Apple CEO Tim Cook has apparently been sharpening his political skills.

Politico reported that Cook had dinner Thursday night with President Trump’s daughter Ivanka and her husband Jared Kushner, whom Trump appointed as a White House special advisor, at a posh Washington restaurant. Former EPA administrator Lisa Jackson, Apple’s vice president for the environment, policy and social initiatives, also reportedly attended the meal.

On Friday, Cook met with Utah Sen. Orrin Hatch, who tweeted out a picture he took with Apple’s chief. The two men have a long history together.

“During today’s meeting with Apple CEO Tim Cook, we discussed ways to grow the economy and our tech industry, as well as his recent visit with me in Utah,” Hatch wrote in a statement emailed to USA TODAY. “Given the issues I work on as chairman of the Senate Republican High-Tech Task Force, it’s especially useful to listen to innovators like Tim.”

Utah has been able to attract tech talent thanks to low taxes, affordable housing, and the proximity to two major colleges, the University of Utah in Salt Lake and BYU in Provo.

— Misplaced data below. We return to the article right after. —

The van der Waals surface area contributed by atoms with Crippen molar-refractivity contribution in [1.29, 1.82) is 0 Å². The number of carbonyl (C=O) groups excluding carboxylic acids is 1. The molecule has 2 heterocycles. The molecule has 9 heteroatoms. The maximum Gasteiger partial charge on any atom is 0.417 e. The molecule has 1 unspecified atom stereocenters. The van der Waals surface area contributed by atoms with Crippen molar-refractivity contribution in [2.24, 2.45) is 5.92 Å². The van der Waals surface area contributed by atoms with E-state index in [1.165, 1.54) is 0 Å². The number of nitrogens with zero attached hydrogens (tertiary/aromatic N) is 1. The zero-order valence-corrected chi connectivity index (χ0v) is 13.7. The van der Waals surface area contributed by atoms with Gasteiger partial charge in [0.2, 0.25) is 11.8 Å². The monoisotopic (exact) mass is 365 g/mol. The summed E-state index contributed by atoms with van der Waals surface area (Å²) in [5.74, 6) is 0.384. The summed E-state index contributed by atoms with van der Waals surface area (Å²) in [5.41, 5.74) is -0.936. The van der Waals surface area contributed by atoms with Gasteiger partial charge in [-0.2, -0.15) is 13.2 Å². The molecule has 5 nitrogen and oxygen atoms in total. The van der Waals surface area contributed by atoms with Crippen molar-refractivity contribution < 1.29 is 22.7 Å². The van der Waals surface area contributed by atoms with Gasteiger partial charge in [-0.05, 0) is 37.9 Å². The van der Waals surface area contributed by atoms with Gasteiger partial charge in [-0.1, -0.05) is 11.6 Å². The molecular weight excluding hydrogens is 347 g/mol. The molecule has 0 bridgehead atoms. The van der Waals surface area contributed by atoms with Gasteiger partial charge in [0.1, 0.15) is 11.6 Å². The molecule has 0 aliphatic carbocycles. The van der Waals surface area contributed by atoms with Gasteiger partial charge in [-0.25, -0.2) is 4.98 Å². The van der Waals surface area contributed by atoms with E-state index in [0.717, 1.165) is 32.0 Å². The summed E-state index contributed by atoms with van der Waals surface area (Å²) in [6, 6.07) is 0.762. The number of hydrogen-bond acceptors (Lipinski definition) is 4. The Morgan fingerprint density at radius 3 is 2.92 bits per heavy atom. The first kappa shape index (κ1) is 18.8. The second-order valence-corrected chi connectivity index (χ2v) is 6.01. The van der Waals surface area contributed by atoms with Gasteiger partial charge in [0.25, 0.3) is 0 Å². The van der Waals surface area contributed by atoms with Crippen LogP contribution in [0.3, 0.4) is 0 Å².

Cook joined Hatch this past fall as the headliner on a Utah Tech Tour. The Senator sided with Apple during the encryption debate over the San Bernardino massacre where 14 people were killed, after the FBI tried to get access to the shooter’s iPhone.

During an onstage appearance with Hatch, Cook said that “I realized that in some cases some people have tried to make (encryption) out to be bad. Encryption is inherently great and we would not be a safe society without it.”

Cook was also among the high-profile tech CEOs that met then President-elect Trump at Trump Tower in December. Like many tech leaders, Cook is dealing with a president whose candidacy he opposed and who has threatened moves that could throw a wrench into tech’s highly global business, from import taxes to more restrictive immigration policies.

In comments made to employees, Cook explained his participation in the Trump Tower meeting as a way to get Apple’s message across.

“Personally, I’ve never found being on the sideline a successful place to be. The way that you influence these issues is to be in the arena. So whether it’s in this country, or the European Union, or in China or South America, we engage.”

Cook added that “we engage when we agree and we engage when we disagree. I think it’s very important to do that because you don’t change things by just yelling. You change things by showing everyone why your way is the best. In many ways, it’s a debate of ideas.”

Apple did not respond to a request for comment on the substance of Cook’s recent meetings.

Email: ebaig@usatoday.com; Follow USA TODAY Personal Tech Columnist @edbaig on Twitter

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